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Two significant elements of Democrats’ ambitious health agenda, expanding Medicare and Medicaid, face an uphill battle after a key party moderate signaled his opposition Monday.
Sen. Joe Manchin (D-W.Va.) said yesterday he doesn’t want to expand Medicare benefits without first protecting the rest of the program from insolvency later this decade. He also rebuffed legislation to extend coverage to millions of Americans in states that have refused to expand their Medicaid programs.
Extending federally funded coverage to people in the 12 non-expansion states effectively amounts to a penalty for states such as his that have paid a portion of growing their own safety nets, Manchin told reporters. “For states that held out to get rewarded with 100% that’s not fair,” he said.
Expanding the two public health insurance programs were significant, and pricey, elements of the once-$3.5 trillion spending package Democrats (H.R. 5376) are hoping to rally around as soon as this week. Manchin said he wants to cut the total spending down to $1.5 trillion.
Supporters of expanding Medicare’s benefits to include dental, hearing, and vision coverage have been trying to save the provision from cuts or elimination. Read more from Alex Ruoff and Erik Wasson.
Groups Press Sinema on Medicare and Drug Prices: Protect Our Care Arizona is sponsoring a mobile billboard outside Sen. Kyrsten Sinema‘s (D-Ariz.) office urging her to support Medicare negotiations for lower drug prices, which Democrats are attempting to include in the reconciliation measure.
Happening on the Hill
Hearings on the Hill:
- Nominations: The Senate Finance Committee holds a hearing on nominations including Samuel R. Bagenstos to be general counsel of the Department of Health and Human Services.
- Health Care Bills: The House Energy and Commerce Health Subcommittee scheduled a hearing today to examine legislation to support patients, caregivers, and providers.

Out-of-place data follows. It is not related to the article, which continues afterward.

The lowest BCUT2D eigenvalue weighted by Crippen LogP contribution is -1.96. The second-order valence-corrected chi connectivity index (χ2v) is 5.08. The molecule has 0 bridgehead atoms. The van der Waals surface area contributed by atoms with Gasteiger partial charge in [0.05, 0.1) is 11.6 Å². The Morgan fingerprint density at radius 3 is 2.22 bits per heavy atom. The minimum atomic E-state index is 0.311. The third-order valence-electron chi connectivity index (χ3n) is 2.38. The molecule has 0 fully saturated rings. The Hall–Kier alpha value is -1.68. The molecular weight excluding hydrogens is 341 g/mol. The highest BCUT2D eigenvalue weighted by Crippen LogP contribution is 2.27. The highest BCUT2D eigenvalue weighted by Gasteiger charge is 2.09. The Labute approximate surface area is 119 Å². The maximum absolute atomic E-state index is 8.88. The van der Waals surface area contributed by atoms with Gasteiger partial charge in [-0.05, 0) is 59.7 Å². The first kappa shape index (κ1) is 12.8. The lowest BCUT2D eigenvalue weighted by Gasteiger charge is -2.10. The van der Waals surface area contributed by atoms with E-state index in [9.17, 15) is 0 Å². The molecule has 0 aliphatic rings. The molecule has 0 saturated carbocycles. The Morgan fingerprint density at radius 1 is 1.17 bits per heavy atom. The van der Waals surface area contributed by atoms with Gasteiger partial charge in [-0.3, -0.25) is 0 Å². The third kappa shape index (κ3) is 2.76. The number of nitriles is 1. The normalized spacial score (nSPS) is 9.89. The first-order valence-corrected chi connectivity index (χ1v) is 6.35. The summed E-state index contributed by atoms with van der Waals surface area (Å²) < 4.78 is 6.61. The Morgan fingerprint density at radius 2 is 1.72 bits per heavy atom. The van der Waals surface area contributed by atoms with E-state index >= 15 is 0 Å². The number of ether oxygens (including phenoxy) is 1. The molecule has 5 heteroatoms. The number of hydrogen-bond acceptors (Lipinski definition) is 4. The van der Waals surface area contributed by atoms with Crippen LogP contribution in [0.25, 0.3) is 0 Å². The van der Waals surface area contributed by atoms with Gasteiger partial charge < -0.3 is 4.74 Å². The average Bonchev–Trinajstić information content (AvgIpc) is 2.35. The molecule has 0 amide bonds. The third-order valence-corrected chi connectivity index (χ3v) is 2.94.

- Vaccine Requirements: The House Education and Labor Workforce Protections and Civil Rights and Human Services Subcommittees will hold a joint hearing on vaccine requirements and employee accommodations.
- VA E-Records: The House Veterans’ Affairs Subcommittee on Technology Modernization meets for a hearing on the Veterans Affairs Department’s electronic health record modernization program.
Senate Confirms First Workplace Safety Chief Since Obama-Era: The Senate signed off on California safety regulator Doug Parker taking the reins of the Department of Labor’s workplace safety arm, giving the agency its first confirmed leader since the Obama era. Parker, who played a central role in developing California’s Covid-19 workplace safety rule, will lead the Occupational Safety and Health Administration, an agency on the front lines of the federal government’s response to the coronavirus pandemic. Read more from Paige Smith.
The Coronavirus Pandemic
U.S. Issues New Pandemic Travel Rules: The Biden administration issued new rules for travelers to the U.S. yesterday requiring proof of full vaccination against Covid-19 in addition to a recent negative test for the virus. People from countries with low supplies of vaccines who aren’t traveling on tourist visas, and those under 18, will be exempt from the vaccine requirement, senior administration officials said in a briefing for reporters.
U.S. citizens and residents returning from abroad who aren’t vaccinated will have to obtain a negative Covid-19 test within a day of their flight, the officials said. The new rules taking effect Nov. 8 represent the biggest change to U.S. travel policy since the start of the pandemic. Read more from Jennifer Jacobs and Josh Wingrove.
- Meanwhile, the U.S. Centers for Disease Control and Prevention said it is extending its pandemic-era rules for cruise ship operation until Jan. 15, after which it will move to a voluntary Covid-19 mitigation program. The rules—under the umbrella of the CDC’s so-called conditional sailing order—were set to expire on Nov. 1. The CDC said it decided to extend the protocols with a slight variation because of the spread of the more infectious delta variant, the rise of breakthrough cases and other factors. Read more from Jonathan Levin.